Meet the Newest NIH Members of the National Academy of Sciences

Mini Symposium Held to Honor John Schiller and Robert Tycko

On July 21, 2020, the NIH hosted a virtual mini symposium to honor the two NIH investigators who were elected to the National Academy of Sciences (NAS) this year: NIH Distinguished Investigator John Schiller (National Cancer Institute, NCI) and Senior Investigator Robert Tycko (National Institute of Diabetes and Digestive and Kidney Diseases, NIDDK). The NAS is a private, nonprofit organization of the country’s leading researchers and is committed to furthering science in America. Its 2,404 members and 501 foreign associates are active contributors to the international scientific community. The number of current NIH colleagues who have been elected to the prestigious NAS is 50.

John T. Schiller, Ph.D., NCI

john schiller

CREDIT: RHODA BAER

John Schiller (NCI) helped develop  human papillomaviruses (HPV) vaccines for the prevention of cervical cancer and other tumors caused by HPV.

John Schiller has made fundamental contributions to our understanding of the human papillomaviruses (HPV), the most common sexually transmitted infections in the United States. He helped develop the HPV vaccines for the prevention of cervical cancer and other tumors caused by HPV and is developing treatments for other sexually transmitted infections and chronic diseases, including cancer.

Schiller earned a Ph.D. in microbiology from the University of Washington (Seattle) before coming to NIH to work in Douglas Lowy’s lab at NCI in 1983. The two have worked together for more than 30 years and have been honored countless times for their pioneering work studying HPV and developing the HPV vaccines, with awards including the National Medal of Technology and Innovation from President Barack Obama and the Lasker-DeBakey Clinical Medical Research Award. Lowy is also a member of the NAS.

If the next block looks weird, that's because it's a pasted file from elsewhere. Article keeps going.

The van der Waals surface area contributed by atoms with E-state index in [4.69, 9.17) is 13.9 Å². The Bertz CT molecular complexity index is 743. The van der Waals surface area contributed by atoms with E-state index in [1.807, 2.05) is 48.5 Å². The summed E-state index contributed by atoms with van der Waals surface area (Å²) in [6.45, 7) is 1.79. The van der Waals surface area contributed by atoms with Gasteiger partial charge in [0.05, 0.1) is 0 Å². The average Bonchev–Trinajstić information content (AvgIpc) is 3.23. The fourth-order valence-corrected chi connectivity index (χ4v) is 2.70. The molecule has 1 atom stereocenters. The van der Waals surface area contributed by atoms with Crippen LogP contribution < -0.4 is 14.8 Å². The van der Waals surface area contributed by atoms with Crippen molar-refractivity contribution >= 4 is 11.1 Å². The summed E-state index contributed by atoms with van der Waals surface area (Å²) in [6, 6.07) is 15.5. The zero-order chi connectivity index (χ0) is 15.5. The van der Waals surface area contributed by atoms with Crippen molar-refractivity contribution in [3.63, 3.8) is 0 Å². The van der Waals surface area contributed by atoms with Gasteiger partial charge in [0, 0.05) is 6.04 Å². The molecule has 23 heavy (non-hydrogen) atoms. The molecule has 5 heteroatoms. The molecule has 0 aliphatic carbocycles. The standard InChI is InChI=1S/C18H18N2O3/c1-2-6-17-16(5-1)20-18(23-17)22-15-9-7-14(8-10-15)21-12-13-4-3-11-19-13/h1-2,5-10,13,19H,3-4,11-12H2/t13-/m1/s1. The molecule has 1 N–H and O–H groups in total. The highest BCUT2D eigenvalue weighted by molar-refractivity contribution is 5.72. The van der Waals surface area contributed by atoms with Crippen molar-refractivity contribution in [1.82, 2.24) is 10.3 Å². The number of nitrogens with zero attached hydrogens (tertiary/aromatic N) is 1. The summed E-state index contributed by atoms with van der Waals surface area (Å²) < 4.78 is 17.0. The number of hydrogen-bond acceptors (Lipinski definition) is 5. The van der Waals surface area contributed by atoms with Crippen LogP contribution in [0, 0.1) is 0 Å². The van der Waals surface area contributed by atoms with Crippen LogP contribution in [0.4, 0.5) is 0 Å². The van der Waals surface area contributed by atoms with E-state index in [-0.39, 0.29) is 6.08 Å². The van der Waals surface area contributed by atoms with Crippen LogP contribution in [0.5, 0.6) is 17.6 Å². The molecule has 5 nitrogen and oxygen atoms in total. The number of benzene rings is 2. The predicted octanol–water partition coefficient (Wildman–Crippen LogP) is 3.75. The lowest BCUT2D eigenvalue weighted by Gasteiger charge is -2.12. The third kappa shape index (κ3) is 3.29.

illustration; see caption

CREDIT: JOHN SCHILLER, NCI

One of Schiller’s projects involves using HPV virus-like particles (VLPs) as “guided missiles” to deliver anticancer drugs to tumors. He found that HPV VLP-IR700 conjugates (IR700 is an infrared dye) can kill cancer cells but only if the conjugates are bound to the cell surface (mediated through cell-surface heparan sulfate proteoglycans, HSPGs) and illuminated with a near-infrared laser. The treatment was successful in treating uveal melanoma (an eye cancer) in phase 1b/2 clinical trials and a phase 3 trial will start soon. The treatment will be tested on other cancers, too. Schiller is also hoping to bring such treatments to low-income settings—handheld ultrasound devices can be used, instead of lasers, to activate the infrared dye, for instance.

During the mini-symposium, Schiller described his research as well as his efforts to bring cancer treatments to low-income countries with limited resources and health-care infrastructure. These countries need simple, inexpensive, and safe interventions for disease. In one project, his research group is attempting to harness preexisting antiviral immunity to treat cancers.